Doing the text split in either Windows or Linux would be great. I do not have access to a Mac machine. Thanks!

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all the entries have 7 lines ? –  hamed Aug 25 '12 at 22:09
    
@hamed Oops, I forgot to mention that, unfortunately, the entries do not all have 7 lines. –  Andrew Aug 25 '12 at 22:28

5 Answers 5

up vote 3 down vote accepted

And here's a nice, simple gawk one-liner :

$ gawk '{if(match($0, /^\[ (.+?) \]/, k)){name=k[1]}} {print >name".txt" }' entry.txt

This will work for any file size, irrespective of the number of lines in each entry, as long as each entry header looks like [ blahblah blah blah ]. Notice the space just after the opening [ and just before the closing ].


EXPLANATION:

awk and gawk read an input file line by line. As each line is read, its contents are saved in the $0 variable. Here, we are telling awk to match anything within square brackets, and save its match into the array k.

So, every time that regular expression is matched, that is, for every header in your file, k[1] will have the matched region of the line. Namely, "entry1", "entry2" or "entry3" or "entryN". name=k[1] just saves the value of k[1] (the match) into a new variable name.

Finally, we print each line into a file called <whatever value k currently has>.txt, ie entry1.txt, entry2.txt ... entryN.txt.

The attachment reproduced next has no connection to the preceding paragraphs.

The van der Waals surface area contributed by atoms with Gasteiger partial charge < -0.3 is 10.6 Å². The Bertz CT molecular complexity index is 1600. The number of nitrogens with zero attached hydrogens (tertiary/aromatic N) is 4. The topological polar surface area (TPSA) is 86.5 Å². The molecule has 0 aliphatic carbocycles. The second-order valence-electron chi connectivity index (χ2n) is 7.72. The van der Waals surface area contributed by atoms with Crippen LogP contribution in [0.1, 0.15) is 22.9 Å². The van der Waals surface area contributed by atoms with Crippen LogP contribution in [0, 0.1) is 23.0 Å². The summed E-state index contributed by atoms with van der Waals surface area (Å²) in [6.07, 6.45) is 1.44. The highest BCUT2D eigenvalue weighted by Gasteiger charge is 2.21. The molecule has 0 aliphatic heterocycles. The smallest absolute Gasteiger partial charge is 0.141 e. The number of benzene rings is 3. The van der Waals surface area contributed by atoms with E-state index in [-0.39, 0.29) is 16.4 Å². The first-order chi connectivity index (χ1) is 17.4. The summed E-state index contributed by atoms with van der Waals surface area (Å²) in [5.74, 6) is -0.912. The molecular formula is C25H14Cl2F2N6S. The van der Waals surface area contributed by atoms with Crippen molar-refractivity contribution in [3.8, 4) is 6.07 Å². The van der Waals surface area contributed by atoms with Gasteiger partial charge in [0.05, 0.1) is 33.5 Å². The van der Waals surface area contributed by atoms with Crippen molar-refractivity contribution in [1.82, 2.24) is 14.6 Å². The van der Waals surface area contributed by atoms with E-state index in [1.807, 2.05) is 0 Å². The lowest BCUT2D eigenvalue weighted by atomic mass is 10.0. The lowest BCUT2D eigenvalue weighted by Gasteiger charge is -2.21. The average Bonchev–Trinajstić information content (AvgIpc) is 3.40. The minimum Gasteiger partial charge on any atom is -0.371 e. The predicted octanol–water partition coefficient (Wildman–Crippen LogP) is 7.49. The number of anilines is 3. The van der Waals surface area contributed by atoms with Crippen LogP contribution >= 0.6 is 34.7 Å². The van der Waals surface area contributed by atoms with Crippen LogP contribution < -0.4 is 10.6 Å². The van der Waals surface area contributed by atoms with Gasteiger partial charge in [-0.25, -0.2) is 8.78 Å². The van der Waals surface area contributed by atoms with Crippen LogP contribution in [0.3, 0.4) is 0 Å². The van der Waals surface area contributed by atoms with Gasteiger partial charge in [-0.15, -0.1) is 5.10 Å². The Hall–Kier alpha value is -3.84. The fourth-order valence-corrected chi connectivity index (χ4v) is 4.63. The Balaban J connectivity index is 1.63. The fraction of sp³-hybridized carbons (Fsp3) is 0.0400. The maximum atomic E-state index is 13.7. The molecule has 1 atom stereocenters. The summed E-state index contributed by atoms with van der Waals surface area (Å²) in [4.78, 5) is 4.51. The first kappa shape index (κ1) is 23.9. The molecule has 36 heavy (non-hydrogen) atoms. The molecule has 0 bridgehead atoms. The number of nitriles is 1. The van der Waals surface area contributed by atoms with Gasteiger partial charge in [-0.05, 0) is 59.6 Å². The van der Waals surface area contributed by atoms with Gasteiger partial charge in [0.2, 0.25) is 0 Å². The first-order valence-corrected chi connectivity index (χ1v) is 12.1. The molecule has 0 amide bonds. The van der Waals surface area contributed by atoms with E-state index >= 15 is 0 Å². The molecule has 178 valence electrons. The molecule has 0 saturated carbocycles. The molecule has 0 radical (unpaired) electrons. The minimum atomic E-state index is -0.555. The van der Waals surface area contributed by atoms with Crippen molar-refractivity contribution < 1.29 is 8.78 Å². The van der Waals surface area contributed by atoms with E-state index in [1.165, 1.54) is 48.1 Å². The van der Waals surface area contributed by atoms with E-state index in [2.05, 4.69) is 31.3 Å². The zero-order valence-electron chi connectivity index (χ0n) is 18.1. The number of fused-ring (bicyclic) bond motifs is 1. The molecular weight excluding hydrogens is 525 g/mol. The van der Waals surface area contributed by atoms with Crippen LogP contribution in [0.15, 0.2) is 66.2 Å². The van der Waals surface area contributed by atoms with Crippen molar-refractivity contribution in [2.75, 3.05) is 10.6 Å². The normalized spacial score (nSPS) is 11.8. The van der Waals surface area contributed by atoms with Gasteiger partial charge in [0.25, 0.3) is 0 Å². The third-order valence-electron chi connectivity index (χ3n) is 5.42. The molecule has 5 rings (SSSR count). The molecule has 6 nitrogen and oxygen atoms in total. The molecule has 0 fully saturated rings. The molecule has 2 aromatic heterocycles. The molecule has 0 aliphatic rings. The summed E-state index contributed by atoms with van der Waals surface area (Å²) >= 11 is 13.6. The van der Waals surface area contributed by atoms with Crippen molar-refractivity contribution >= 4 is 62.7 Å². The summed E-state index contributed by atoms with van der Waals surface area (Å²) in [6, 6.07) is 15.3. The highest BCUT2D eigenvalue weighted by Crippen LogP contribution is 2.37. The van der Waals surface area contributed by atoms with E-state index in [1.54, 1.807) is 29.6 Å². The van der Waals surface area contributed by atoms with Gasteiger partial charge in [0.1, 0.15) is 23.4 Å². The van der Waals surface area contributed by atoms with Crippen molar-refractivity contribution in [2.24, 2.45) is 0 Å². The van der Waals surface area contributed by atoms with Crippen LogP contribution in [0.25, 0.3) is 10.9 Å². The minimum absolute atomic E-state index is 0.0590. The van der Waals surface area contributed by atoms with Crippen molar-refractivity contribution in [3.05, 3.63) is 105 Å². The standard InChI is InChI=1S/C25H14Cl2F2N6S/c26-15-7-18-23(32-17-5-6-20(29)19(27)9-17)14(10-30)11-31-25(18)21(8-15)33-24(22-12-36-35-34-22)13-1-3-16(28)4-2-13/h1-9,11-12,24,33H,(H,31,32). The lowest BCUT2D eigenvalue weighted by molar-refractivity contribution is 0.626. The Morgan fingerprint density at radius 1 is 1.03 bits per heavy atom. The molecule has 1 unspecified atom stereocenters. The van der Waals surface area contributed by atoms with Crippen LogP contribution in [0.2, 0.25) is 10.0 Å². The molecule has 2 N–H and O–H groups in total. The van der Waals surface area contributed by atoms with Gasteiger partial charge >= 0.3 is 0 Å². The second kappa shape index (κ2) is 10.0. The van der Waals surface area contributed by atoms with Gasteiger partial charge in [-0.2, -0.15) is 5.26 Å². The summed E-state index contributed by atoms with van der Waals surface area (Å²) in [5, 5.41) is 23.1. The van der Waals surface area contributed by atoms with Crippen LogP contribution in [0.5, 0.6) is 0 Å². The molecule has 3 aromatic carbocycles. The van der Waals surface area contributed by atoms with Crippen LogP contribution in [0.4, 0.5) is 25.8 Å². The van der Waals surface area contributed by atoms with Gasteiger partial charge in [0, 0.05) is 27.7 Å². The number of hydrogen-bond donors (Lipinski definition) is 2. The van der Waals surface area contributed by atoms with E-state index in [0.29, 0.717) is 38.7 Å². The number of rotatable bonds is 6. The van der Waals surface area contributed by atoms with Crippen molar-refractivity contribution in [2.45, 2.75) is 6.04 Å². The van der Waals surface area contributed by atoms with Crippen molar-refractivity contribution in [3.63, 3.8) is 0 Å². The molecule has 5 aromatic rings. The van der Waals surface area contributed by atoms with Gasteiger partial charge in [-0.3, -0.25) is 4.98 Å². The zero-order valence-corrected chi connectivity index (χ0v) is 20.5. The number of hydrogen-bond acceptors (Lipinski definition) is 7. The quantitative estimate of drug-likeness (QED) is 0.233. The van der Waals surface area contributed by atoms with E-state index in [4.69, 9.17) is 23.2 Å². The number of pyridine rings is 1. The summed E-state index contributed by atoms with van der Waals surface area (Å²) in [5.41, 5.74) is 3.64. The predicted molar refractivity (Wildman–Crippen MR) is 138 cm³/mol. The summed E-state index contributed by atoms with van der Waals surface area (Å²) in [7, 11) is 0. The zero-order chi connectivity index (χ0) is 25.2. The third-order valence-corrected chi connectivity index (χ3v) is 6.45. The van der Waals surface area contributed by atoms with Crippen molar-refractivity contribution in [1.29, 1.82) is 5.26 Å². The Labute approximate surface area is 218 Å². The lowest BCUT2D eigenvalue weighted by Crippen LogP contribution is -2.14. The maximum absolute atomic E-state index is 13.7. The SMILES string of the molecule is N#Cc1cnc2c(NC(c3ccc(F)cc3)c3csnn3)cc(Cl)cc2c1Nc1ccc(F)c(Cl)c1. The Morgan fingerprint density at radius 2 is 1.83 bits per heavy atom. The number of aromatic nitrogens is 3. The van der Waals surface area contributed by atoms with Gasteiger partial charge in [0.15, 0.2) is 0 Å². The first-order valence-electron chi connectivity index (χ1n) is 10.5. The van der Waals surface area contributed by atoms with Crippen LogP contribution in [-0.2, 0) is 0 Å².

This method will be much faster than perl for larger files.

I can't vouch for this as I have never used windows shell, but I am willing to bet it will be far faster than that also. Gawk/awk are FAST.

share|improve this answer
    
This works with gawk but not with awk (at least the awk on a default Debian system). awk's match function only allows two parameters, so your example gives a syntax error with awk. –  speakr Sep 3 '12 at 10:54

Is it not simpler to use existing commands? Not everything needs a new program.

csplit /\[/ file

share|improve this answer
    
You're right, csplit is the right tool for the job. I had to add a repeat count and swap the arguments to make it work. The following command-line comes close to what the OP asked for: csplit -f entry -b '%d.txt' -z entry.txt '/^\[/' '{*}'. –  Thor Sep 4 '12 at 15:31

The following perl script does the job:

#!/usr/bin/perl